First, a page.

Rocky Mountain National Park
Must Do - "Rocky Mountain High Colorado"
We drove back towards Denver, heading for the Rocky Mountain National Park this morning. It was a long but beautiful road with dramatic scenery all the way along. There really is only one thing to sing as you drive – It has to be John Denver – “Rocky Mountain High Colorado” all the way!
Trail Ridge Road
The views from this road were absolutely stunning. The weather had turned much colder during the drive and as we gained elevation. The car recorded a low of 42 degrees F during the afternoon. It really does feel as though you are driving across the top of the world here – it js just so remote and beautiful.
The Continental Divide
The Trail Ridge Road is a good way of seeing the Continental Divide – of the Americas (also called the Great Divide). The full Scenic Trail is an incredible 3,100 miles long but you can explore parts of it on the Trail Ridge Road – the highest continuous auto road in the country.
You can stretch your legs and do some short hikes and start to get a good feel for the Rocky Mountain National Park.
The Continental Divide separates the waters of the Pacific and Atlantic Oceans and runs from Alaska, through western Canada along the crest of the Rocky Mountains to New Mexico. From there, it follows the crest of Mexico’s Sierra Madre Occidental and extends to the tip of South America.
The entire Continental Divide Scenic Trail is 3,100 Miles long and is one of the most significant trail systems in the world.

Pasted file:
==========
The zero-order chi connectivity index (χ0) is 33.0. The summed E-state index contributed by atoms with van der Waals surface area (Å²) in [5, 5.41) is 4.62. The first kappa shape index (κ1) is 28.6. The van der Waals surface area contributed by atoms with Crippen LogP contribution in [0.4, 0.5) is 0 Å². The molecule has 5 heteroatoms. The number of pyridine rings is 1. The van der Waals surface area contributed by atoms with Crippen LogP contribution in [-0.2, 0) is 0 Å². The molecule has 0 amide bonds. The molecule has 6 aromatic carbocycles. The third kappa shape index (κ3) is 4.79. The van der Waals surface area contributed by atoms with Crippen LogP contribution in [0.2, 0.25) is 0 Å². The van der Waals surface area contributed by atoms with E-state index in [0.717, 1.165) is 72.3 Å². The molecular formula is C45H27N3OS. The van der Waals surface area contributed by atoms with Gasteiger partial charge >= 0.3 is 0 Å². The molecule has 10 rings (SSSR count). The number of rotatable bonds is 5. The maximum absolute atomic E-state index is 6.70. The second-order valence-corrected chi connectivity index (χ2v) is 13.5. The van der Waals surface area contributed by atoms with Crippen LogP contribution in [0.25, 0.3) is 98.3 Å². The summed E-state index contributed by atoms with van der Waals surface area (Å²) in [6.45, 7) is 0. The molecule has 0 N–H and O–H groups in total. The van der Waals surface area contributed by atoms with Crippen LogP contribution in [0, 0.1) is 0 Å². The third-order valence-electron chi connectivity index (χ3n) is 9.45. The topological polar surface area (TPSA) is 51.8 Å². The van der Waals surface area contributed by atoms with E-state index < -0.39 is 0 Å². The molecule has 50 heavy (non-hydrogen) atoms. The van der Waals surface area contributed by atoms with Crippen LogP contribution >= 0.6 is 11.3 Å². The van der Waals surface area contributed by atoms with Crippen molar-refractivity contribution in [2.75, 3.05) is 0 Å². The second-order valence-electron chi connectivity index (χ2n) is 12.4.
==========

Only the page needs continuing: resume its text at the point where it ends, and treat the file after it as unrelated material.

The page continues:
It was absolutely FREEZING cold on the top – we had reached an elevation of 12,000 feet by now. It gives you a whole new level of respect for those hardy little mountain tundra plants.
We reached the Wildwood Inn by early evening and checked in. This isn’t a room – it is a small house!
As we had full kitchen facilities, We decided to self cater for a couple of days.
Shopping in the nearby supermarket was a whole new experience. Everything seems so much larger and more colourful here than back home. Finding the things you are used to being able to buy back home isn’t as easy as you would think though.
We felt like a small bag of kettle chips as a treat – all they had was massive bags and no plain – all the flavours were very strong (BBQ, jalapeño etc.), so we made do with Pringles. (I have fancied one of those ever since we sat next to the family who had remembered their picnic at Riverside geyser mind you!). We wanted some orange juice for breakfast a2litre carton was the smalles we could find!
Even though we share the same language, this country suddenly felt so foreign to me in so many ways. I am interested to see what the applewood smoked bacon rashers we bought will taste like tomorrow morning and am also looking forward to my first cup of English tea in what seems like for ever …